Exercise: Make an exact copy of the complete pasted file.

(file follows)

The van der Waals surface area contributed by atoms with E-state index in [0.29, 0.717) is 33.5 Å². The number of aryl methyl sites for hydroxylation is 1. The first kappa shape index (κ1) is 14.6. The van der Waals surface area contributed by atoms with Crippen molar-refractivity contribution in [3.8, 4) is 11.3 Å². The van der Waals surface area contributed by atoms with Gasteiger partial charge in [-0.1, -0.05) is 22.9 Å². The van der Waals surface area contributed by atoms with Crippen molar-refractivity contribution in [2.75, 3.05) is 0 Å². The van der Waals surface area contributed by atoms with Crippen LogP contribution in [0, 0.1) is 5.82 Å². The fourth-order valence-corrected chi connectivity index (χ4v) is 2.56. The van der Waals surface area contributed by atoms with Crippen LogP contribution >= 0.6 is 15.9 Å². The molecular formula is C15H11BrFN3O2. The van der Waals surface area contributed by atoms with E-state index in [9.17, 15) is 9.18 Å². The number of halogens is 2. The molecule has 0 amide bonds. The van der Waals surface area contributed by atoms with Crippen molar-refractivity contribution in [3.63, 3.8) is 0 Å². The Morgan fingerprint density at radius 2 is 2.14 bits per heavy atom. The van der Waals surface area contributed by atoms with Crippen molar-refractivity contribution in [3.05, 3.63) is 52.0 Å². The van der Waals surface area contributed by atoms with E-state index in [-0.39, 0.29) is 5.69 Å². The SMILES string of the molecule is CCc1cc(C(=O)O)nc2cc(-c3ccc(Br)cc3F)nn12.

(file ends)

The van der Waals surface area contributed by atoms with E-state index in [0.29, 0.717) is 33.5 Å². The number of aryl methyl sites for hydroxylation is 1. The first kappa shape index (κ1) is 14.6. The van der Waals surface area contributed by atoms with Crippen molar-refractivity contribution in [3.8, 4) is 11.3 Å². The van der Waals surface area contributed by atoms with Gasteiger partial charge in [-0.1, -0.05) is 22.9 Å². The van der Waals surface area contributed by atoms with Crippen molar-refractivity contribution in [2.75, 3.05) is 0 Å². The van der Waals surface area contributed by atoms with Crippen LogP contribution in [0, 0.1) is 5.82 Å². The fourth-order valence-corrected chi connectivity index (χ4v) is 2.56. The van der Waals surface area contributed by atoms with Crippen LogP contribution >= 0.6 is 15.9 Å². The molecular formula is C15H11BrFN3O2. The van der Waals surface area contributed by atoms with E-state index in [9.17, 15) is 9.18 Å². The number of halogens is 2. The molecule has 0 amide bonds. The van der Waals surface area contributed by atoms with Crippen molar-refractivity contribution in [3.63, 3.8) is 0 Å². The Morgan fingerprint density at radius 2 is 2.14 bits per heavy atom. The van der Waals surface area contributed by atoms with Crippen molar-refractivity contribution in [3.05, 3.63) is 52.0 Å². The van der Waals surface area contributed by atoms with E-state index in [-0.39, 0.29) is 5.69 Å². The SMILES string of the molecule is CCc1cc(C(=O)O)nc2cc(-c3ccc(Br)cc3F)nn12.